The Net Zero Home Trend is Here to Stay

Net Zero. It’s music to our hears to hear more and more people talking about net zero homes and buildings.
What started out as an industry breakthrough in the States has now come to Canada, specifically British Columbia. And we are really, really excited about this movement.

What is Net Zero?

The net zero movement grew in response to the demand for higher levels of energy efficiency within our communities. Its aim is to build homes and buildings- both new and to replace existing structures- that have been built to use less energy in general but also produce as much energy as they use, balancing it out to 0 net usage (or very close.)

Net Zero in BC

That being said, BC still has a little bit to go behind it’s precedents- mainly California, Oregon and Washington- who adopted the path to Net Zero much sooner than we did.

That’s not to say we don’t have net zero homes here in BC- (this home in Vancouver was the first luxury home to be net zero energy in Canada) – rather, the government hasn’t quite decided the last and final details for a nation-wide secure protocol.

But we will.

The Canadian Home Builders Association official launched it’s Net Zero Home Labelling Program, after completion of a fifteen month project to define procedures to built net zero homes in Canada.

So, while the Canadian government haven’t finalized every detail yet, it’ll come. Consumers demand, and the governments demand to step up our energy efficiency efforts will mean big things in the property development industry- and we can assure you that Net Zero isn’t going anywhere.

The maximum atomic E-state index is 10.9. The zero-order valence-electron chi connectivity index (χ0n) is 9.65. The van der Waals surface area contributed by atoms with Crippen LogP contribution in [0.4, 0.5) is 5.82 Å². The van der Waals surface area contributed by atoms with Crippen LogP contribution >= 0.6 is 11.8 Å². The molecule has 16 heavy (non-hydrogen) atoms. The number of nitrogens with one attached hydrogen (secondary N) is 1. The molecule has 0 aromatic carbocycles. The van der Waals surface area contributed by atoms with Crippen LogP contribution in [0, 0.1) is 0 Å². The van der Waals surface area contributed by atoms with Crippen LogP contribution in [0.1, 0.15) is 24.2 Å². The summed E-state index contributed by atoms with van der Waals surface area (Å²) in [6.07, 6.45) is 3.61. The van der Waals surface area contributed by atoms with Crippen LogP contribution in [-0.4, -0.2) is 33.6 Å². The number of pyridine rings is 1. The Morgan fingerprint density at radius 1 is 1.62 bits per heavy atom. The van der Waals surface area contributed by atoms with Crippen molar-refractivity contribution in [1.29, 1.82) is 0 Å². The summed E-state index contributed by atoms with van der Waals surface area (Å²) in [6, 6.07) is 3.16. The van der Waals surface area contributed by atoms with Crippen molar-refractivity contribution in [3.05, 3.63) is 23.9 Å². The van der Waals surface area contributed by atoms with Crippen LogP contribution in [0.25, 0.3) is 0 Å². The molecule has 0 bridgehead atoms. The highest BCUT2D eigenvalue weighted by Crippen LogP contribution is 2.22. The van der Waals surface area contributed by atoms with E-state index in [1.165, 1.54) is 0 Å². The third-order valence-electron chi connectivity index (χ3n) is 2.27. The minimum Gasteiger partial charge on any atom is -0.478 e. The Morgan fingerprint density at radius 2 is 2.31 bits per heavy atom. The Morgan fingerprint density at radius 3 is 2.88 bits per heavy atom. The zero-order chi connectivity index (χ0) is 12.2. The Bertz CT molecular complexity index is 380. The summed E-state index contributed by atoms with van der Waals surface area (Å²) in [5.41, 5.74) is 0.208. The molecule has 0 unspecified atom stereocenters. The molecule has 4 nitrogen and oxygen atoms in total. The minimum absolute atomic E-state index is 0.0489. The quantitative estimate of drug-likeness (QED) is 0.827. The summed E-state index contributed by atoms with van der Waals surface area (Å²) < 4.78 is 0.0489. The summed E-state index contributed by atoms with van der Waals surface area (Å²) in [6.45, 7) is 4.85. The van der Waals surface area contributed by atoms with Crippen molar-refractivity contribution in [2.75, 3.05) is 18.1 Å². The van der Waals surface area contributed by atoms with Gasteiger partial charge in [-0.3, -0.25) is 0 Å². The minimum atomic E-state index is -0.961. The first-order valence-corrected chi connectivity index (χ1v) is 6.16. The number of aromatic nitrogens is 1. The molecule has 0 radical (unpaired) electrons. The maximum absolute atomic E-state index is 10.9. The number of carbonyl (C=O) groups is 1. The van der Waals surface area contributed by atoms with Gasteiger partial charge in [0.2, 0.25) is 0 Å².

Why Net Zero Buildings?

Simply put, buildings use a lot of energy. A staggering amount really.

They account for over one third of final energy demand and 30% of greenhouse emissions.

In BC alone, we are responsible for 29% and 12% respectively. And that’s just from our buildings alone.

Of course buildings are going to use energy. But there are better ways, starting at the very beginning stages of construction, to build a home that is energy efficient rather than draining.

There are so many social and economic impacts of embracing energy efficiency within our communities – all positive- but reducing our natural footprint by addressing net energy usage in our Kelowna homes and buildings is a huge start.

BC Homeowners & Net Zero – Design & Certification

This certification- The Net Zero and Net Zero Ready- gives homeowners options to make their home more energy-efficient through the investment of various energy-saving measures.

Of course, these all go by regular building codes, so costs and environmental impacts are slim to none.

This program actively supplements existing energy efficiency programs; the most popular being Energy Star and R-2000 certifications. At it’s core, it encourages new home builders and the home builders industry in general, to adopt processes that do more than the current norm.

We are all for that.

We’re especially for the training and support that the certification provides, through energy advisors and training directors- plus, the inspection process for certifying a home to actually be a net zero building.